Google Street View of Long Island City’s engine 261
In 2003, when then-Mayor Michael Bloomberg shuttered six city firehouses including Engine Company 261 at 37-20 29th Street in Long Island City, the growing neighborhood was nowhere near its current density. Since then, a veritable mini-city of high-rise residential towers has sprung up in the once-industrial Queens neighborhood; the FDNY has been considering the need for more firepower to keep the mini-metropolis safe. The recent announcement of Amazon’s impending arrival with 25,000 jobs in tow has given more urgency to concerns about the increased demand for emergency services, according to the Wall Street Journal.
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To date, close to 700 LinkNYC Wifi kiosks have been installed throughout the five boroughs. Among their features are an app that lets users make free calls anywhere in the U.S., as well as a dedicated red 911 button for emergencies. Coupled with the fact that most New Yorkers have cell phones on them, it seems that the city’s 14,813 red alarm boxes serve basically no purpose anymore. In fact, as Crain’s tells us, last year, the boxes were used only 11,440 times to call the FDNY, which is an average of less than once per box. And, of these calls, only 13 percent were for actual emergencies and just 1.5 percent for fires. But yet, the city spends a whopping $6.8 million annually paying electricians to repair the call boxes and others to paint over graffiti.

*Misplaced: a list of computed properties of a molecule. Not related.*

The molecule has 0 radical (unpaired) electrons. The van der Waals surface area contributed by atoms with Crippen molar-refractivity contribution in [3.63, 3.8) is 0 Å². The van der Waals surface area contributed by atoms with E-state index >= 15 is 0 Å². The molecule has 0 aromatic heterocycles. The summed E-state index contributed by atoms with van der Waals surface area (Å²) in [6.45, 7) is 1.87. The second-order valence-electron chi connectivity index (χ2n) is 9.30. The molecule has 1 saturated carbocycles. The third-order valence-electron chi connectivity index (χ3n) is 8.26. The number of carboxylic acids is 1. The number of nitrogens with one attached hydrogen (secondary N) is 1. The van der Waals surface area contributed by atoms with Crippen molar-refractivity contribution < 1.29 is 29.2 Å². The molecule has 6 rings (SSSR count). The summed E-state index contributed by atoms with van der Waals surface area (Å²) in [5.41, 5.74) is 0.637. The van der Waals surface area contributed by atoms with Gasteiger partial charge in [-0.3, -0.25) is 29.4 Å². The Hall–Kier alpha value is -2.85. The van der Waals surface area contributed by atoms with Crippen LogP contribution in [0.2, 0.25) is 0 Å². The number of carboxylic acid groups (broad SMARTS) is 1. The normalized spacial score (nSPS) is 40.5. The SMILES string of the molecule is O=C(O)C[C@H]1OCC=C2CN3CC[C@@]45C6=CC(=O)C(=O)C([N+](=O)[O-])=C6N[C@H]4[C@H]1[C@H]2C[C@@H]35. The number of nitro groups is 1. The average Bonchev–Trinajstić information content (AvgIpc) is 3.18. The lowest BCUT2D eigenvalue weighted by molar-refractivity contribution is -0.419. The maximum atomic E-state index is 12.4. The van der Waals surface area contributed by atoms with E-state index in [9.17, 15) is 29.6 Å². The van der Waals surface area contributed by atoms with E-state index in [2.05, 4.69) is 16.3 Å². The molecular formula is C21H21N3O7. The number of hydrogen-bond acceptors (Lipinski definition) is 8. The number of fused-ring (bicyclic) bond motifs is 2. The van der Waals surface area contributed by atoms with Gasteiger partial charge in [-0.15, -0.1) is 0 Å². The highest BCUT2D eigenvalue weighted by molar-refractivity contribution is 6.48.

What’s the deal?
Engine 33 via Eric on Flickr
Firehouses represent some of the most beautiful architecture in New York City, and now instead of just peeking inside through the windows (or ogling the FDNY calendar) you’ll have the chance to get up close and personal with these firehouses (and maybe even some of the calendar models). To mark its 150th anniversary, the FDNY is hosting a citywide open house on Saturday, May 2nd where the public will be welcomed inside.
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